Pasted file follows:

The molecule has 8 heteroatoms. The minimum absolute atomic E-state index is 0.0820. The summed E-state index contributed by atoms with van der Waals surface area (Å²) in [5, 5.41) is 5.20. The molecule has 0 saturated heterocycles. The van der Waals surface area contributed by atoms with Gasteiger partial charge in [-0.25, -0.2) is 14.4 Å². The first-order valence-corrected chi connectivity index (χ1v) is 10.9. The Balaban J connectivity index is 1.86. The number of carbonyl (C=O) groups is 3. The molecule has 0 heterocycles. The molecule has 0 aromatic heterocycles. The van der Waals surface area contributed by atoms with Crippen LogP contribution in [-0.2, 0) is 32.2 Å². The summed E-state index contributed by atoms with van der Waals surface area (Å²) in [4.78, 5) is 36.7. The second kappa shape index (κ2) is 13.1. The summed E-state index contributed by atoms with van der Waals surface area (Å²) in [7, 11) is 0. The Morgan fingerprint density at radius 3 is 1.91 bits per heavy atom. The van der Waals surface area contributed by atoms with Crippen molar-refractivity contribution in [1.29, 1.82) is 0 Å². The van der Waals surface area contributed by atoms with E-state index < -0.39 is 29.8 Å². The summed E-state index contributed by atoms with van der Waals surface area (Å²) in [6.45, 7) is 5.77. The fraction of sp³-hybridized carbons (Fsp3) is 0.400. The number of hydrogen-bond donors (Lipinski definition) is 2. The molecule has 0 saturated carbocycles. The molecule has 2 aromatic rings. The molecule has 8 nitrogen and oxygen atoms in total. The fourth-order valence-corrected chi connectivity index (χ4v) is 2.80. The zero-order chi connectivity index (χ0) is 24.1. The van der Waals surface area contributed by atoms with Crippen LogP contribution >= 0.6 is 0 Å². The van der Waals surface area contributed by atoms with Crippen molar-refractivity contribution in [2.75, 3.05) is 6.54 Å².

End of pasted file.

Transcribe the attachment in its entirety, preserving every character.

The molecule has 8 heteroatoms. The minimum absolute atomic E-state index is 0.0820. The summed E-state index contributed by atoms with van der Waals surface area (Å²) in [5, 5.41) is 5.20. The molecule has 0 saturated heterocycles. The van der Waals surface area contributed by atoms with Gasteiger partial charge in [-0.25, -0.2) is 14.4 Å². The first-order valence-corrected chi connectivity index (χ1v) is 10.9. The Balaban J connectivity index is 1.86. The number of carbonyl (C=O) groups is 3. The molecule has 0 heterocycles. The molecule has 0 aromatic heterocycles. The van der Waals surface area contributed by atoms with Crippen LogP contribution in [-0.2, 0) is 32.2 Å². The summed E-state index contributed by atoms with van der Waals surface area (Å²) in [4.78, 5) is 36.7. The second kappa shape index (κ2) is 13.1. The summed E-state index contributed by atoms with van der Waals surface area (Å²) in [7, 11) is 0. The Morgan fingerprint density at radius 3 is 1.91 bits per heavy atom. The van der Waals surface area contributed by atoms with Crippen molar-refractivity contribution in [1.29, 1.82) is 0 Å². The van der Waals surface area contributed by atoms with E-state index < -0.39 is 29.8 Å². The summed E-state index contributed by atoms with van der Waals surface area (Å²) in [6.45, 7) is 5.77. The fraction of sp³-hybridized carbons (Fsp3) is 0.400. The number of hydrogen-bond donors (Lipinski definition) is 2. The molecule has 0 saturated carbocycles. The molecule has 2 aromatic rings. The molecule has 8 nitrogen and oxygen atoms in total. The fourth-order valence-corrected chi connectivity index (χ4v) is 2.80. The zero-order chi connectivity index (χ0) is 24.1. The van der Waals surface area contributed by atoms with Crippen LogP contribution >= 0.6 is 0 Å². The van der Waals surface area contributed by atoms with Crippen molar-refractivity contribution in [2.75, 3.05) is 6.54 Å².